Wednesday, May 13, 2009

A Pope at Yad Vashem

On March 23rd 2000 Pope John Paul II visited Yad Vashem. At the time I was the head of archives there, and thus managed to be at the ceremony.

From what I've heard, the visit of the present Pope this week was not particulalary memorable. John Paul's, was. It was also historic, of course.

Just this evening, totally by coincidence, I stumbled across something I wrote the evening after that first visit. So here it is:

John Paul II at Yad Vashem

The security measures were severe even by the paranoid standards of our goons. The roads leading to Yad Vashem had been cleared of all parked vehicles the evening before. The entire mountain had been ringed off, and for the first time anyone could remember, Yad Vashem was closed to the public on a workday. Not that it was empty, mind you, what with the throngs of press, VIPs, and multitudes of security types. Visits of Heads of State are routine at Yad Vashem, and often call forth no more than a mildly curious glance, but the Pope, contrary to Stalin's derisory scepticism, is no mere Head of State.

The few hundred of us who were allowed into the Hall of Memory, Ohel Yizkor, had to be inside 45 minutes before the ceremony started. There were a handful of government ministers, a gaggle of ambassadors, a pride of high-ranking officers and civil servants, the inevitable donors, not to mention the journalists, technicians, participants, and sycophants. The cardinals, 15 of them or so, were allowed to come late, merely ten minutes before the Pope himself.

So it was an unusual situation, with so much power - perceived, imagined or real - cooped up in a closed, dark and cold hall, waiting. At one point, one of our chief religious figures, so high-ranking that he was positioned down on the floor of the Ohel itself, sauntered across to exchange some pleasantries with a lesser luminary sitting in the front row of the gallery.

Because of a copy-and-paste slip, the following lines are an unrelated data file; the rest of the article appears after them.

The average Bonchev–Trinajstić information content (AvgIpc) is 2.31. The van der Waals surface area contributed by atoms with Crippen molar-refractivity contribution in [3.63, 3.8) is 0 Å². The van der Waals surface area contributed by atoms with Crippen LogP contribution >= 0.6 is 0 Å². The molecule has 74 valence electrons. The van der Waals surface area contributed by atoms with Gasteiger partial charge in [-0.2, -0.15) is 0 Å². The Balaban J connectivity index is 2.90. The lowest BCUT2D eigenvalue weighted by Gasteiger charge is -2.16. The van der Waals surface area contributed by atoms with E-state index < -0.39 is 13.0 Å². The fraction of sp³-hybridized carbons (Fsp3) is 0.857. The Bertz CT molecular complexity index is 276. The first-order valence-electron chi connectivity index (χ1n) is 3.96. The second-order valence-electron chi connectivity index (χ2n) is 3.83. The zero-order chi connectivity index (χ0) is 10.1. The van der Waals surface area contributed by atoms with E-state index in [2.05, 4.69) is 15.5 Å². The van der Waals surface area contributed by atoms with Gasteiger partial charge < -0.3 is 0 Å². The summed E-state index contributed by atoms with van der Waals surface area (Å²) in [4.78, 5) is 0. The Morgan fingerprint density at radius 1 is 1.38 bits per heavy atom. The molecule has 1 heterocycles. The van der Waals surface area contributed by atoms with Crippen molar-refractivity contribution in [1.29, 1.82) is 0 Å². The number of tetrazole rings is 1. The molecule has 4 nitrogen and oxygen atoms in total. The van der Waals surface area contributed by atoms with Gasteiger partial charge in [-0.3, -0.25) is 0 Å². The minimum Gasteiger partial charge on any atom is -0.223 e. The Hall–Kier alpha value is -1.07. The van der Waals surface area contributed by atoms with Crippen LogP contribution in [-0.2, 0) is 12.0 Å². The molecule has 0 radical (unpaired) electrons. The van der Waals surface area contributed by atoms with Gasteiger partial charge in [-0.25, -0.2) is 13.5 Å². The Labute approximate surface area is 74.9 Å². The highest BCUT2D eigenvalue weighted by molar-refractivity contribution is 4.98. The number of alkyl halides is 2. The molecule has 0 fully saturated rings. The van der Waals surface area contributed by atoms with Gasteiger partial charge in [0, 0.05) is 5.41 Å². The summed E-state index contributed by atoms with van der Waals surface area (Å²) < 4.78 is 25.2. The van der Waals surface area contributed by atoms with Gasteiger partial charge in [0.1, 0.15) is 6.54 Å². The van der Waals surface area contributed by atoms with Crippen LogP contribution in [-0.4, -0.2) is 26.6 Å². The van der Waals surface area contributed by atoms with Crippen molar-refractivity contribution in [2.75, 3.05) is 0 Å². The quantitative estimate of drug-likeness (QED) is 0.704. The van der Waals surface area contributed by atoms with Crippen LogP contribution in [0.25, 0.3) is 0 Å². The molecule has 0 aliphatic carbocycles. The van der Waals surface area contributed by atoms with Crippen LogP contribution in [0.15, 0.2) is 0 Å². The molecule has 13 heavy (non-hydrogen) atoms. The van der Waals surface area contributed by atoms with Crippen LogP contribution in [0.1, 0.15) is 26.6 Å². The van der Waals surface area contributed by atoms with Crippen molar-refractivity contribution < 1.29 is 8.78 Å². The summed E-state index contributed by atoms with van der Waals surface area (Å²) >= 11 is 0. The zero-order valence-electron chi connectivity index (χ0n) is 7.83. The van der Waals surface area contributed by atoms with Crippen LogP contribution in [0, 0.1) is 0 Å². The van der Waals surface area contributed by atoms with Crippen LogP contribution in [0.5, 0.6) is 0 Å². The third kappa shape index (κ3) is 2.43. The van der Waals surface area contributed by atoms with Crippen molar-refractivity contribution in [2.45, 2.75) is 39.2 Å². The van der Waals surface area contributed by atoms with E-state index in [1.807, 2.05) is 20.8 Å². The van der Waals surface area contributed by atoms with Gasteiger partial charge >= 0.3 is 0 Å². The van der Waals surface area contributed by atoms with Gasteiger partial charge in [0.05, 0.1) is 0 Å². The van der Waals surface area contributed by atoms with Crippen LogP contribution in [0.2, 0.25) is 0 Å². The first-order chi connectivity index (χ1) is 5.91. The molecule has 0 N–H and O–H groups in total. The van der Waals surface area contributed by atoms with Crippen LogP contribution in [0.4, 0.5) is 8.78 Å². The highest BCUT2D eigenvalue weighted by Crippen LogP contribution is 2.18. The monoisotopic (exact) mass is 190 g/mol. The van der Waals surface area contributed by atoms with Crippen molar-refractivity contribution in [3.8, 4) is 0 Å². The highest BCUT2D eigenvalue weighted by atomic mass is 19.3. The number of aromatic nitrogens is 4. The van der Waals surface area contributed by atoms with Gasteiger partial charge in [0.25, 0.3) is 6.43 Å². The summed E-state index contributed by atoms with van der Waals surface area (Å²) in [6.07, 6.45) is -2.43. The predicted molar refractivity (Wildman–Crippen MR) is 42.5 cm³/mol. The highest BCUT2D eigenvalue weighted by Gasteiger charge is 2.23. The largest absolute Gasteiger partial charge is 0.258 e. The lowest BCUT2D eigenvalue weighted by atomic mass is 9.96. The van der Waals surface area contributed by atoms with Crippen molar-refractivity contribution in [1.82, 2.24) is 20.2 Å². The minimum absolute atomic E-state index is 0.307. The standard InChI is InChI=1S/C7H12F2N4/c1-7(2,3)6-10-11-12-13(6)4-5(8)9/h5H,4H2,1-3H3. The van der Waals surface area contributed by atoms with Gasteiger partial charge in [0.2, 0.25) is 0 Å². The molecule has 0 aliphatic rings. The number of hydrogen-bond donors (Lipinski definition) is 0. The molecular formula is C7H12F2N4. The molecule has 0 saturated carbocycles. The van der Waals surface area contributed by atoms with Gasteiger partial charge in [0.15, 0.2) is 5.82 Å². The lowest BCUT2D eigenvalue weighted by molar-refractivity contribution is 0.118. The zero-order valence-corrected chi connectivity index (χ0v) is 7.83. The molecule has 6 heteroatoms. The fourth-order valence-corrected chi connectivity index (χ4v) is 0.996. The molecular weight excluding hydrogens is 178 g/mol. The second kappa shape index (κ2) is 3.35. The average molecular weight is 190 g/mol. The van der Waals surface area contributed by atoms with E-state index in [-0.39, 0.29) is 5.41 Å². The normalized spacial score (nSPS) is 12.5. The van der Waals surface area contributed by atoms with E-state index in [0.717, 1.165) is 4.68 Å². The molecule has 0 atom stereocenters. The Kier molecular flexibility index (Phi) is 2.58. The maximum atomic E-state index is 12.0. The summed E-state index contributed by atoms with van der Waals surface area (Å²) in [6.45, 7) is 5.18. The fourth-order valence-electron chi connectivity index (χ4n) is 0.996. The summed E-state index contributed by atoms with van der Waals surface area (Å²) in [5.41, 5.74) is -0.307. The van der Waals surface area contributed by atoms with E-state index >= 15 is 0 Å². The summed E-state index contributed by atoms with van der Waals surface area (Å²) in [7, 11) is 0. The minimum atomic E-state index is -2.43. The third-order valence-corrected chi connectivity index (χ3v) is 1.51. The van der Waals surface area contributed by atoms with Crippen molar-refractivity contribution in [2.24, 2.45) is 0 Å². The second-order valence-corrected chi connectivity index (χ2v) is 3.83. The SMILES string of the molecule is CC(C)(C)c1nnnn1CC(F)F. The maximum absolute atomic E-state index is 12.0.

To my great astonishment, his path took him over the names of three concentration camps, engraved into the floor, his indifference to them total. Pleasantries completed, he sauntered back, this time trodding on two other camps. Looking closer, it became clear that others were disregarding the essence of the venue just as blithely.

John Paul II, when he arrived, did not allow himself to be led over the names.

Frail, bent, concentrating on each step and move, he eclipsed everyone present. Wearing plain white robes, his hair and skullcap white and his complexion pale, he seemed almost to glow in the dark surroundings. The structure of the ceremony had been outlined with representatives of the Vatican over months of discussions, so the fact that he was to walk back and forth from his chair to the eternal flame, to the laying of the wreath, to the survivors, to the podium, back to the survivors of his hometown of Wadovice, so unlike papal audiences where he sits and everyone else comes to him, must have been his own decision. And all in painful, mincing steps, bowed over his cane, deferential to the site, to the survivors, to the memory - and never stepping on the names of the camps, even when it would have been easier. It was that humble sign of respect, of acknowledgement of holiness, that made the greatest impression on me. A holiness not defined by canon, nor by halacha, but by the truest essence of holiness itself, of deference towards something that is greater than the mundane and ephemeral.

His words, of sorrow, of the need for silence (so different from the silence of that predecessor), bore the tone of a deep sincerity, strengthened by the situation, enhanced by his body language. The Head of the Roman Catholic Church, the single most important living figure in Christendom, bowed, sorrowful and deferential at the central Jewish site of memory to the Shoah.

The single figure in the hall whose aura was not totally eclipsed by that of the Pope was Ehud Barak. Attentive to the frailty of his guest, courteous and appreciative, he nevertheless stood ramrod straight. Courteous, but not deferential, he also was careful not to step on the words; he seemed also to be aware of the holiness, and by talking of his murdered grandparents, to be claiming it.

It was a fascinating twist: John Paul II, evoking with his age and aura of power and charisma the ancient lineage of his institution and its ongoing vitality, stooping - nay, rising - to an act of human weakness: to sorrow, to regret, to mourning; Ehud Barak, in the name of the even older Jews, appearing as the young host, gravely accepting the sentiments of his guest.

After the ceremony, Edith Zirer summed up the occasion poignantly. As a 14-year-old survivor at liberation, she had been assisted back towards Cracow by a young Polish clergyman. When he became Pope, she had visited him, to thank him. Now, he was her guest, and, as she told a reporter, "there is also sadness. I don't expect us ever to meet again". A 55-year circle had been closed.

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